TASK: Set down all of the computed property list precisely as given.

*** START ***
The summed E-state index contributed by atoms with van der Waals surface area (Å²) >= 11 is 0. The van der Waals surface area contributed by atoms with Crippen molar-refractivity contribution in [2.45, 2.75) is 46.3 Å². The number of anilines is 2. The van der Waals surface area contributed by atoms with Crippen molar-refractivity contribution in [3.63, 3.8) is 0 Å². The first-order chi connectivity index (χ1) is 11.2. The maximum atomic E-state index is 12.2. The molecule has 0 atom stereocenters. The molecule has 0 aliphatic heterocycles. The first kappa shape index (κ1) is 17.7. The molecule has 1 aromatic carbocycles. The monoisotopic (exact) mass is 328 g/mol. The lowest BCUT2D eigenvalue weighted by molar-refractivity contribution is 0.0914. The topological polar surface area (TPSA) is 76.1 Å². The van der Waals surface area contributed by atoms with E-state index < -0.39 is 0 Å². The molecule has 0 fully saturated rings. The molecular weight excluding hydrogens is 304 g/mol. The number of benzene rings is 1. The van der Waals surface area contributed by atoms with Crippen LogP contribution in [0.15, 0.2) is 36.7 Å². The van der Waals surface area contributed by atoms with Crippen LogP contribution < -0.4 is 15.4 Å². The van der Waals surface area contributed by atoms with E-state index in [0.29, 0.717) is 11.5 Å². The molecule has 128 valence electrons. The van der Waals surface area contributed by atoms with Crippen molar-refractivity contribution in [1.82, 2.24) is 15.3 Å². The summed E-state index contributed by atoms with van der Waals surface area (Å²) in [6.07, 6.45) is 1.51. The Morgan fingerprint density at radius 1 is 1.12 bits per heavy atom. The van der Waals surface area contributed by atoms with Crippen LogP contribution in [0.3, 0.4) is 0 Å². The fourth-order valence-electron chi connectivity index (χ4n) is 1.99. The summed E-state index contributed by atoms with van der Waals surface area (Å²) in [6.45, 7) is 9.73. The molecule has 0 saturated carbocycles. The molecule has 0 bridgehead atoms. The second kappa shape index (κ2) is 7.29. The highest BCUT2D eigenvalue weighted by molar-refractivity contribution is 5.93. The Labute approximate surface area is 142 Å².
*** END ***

The summed E-state index contributed by atoms with van der Waals surface area (Å²) >= 11 is 0. The van der Waals surface area contributed by atoms with Crippen molar-refractivity contribution in [2.45, 2.75) is 46.3 Å². The number of anilines is 2. The van der Waals surface area contributed by atoms with Crippen molar-refractivity contribution in [3.63, 3.8) is 0 Å². The first-order chi connectivity index (χ1) is 11.2. The maximum atomic E-state index is 12.2. The molecule has 0 atom stereocenters. The molecule has 0 aliphatic heterocycles. The first kappa shape index (κ1) is 17.7. The molecule has 1 aromatic carbocycles. The monoisotopic (exact) mass is 328 g/mol. The lowest BCUT2D eigenvalue weighted by molar-refractivity contribution is 0.0914. The topological polar surface area (TPSA) is 76.1 Å². The van der Waals surface area contributed by atoms with E-state index < -0.39 is 0 Å². The molecule has 0 fully saturated rings. The molecular weight excluding hydrogens is 304 g/mol. The number of benzene rings is 1. The van der Waals surface area contributed by atoms with Crippen LogP contribution in [0.15, 0.2) is 36.7 Å². The van der Waals surface area contributed by atoms with Crippen LogP contribution < -0.4 is 15.4 Å². The van der Waals surface area contributed by atoms with E-state index in [0.29, 0.717) is 11.5 Å². The molecule has 128 valence electrons. The van der Waals surface area contributed by atoms with Crippen molar-refractivity contribution in [1.82, 2.24) is 15.3 Å². The summed E-state index contributed by atoms with van der Waals surface area (Å²) in [6.07, 6.45) is 1.51. The Morgan fingerprint density at radius 1 is 1.12 bits per heavy atom. The van der Waals surface area contributed by atoms with Crippen LogP contribution in [0.3, 0.4) is 0 Å². The fourth-order valence-electron chi connectivity index (χ4n) is 1.99. The summed E-state index contributed by atoms with van der Waals surface area (Å²) in [6.45, 7) is 9.73. The molecule has 0 saturated carbocycles. The molecule has 0 bridgehead atoms. The second kappa shape index (κ2) is 7.29. The highest BCUT2D eigenvalue weighted by molar-refractivity contribution is 5.93. The Labute approximate surface area is 142 Å².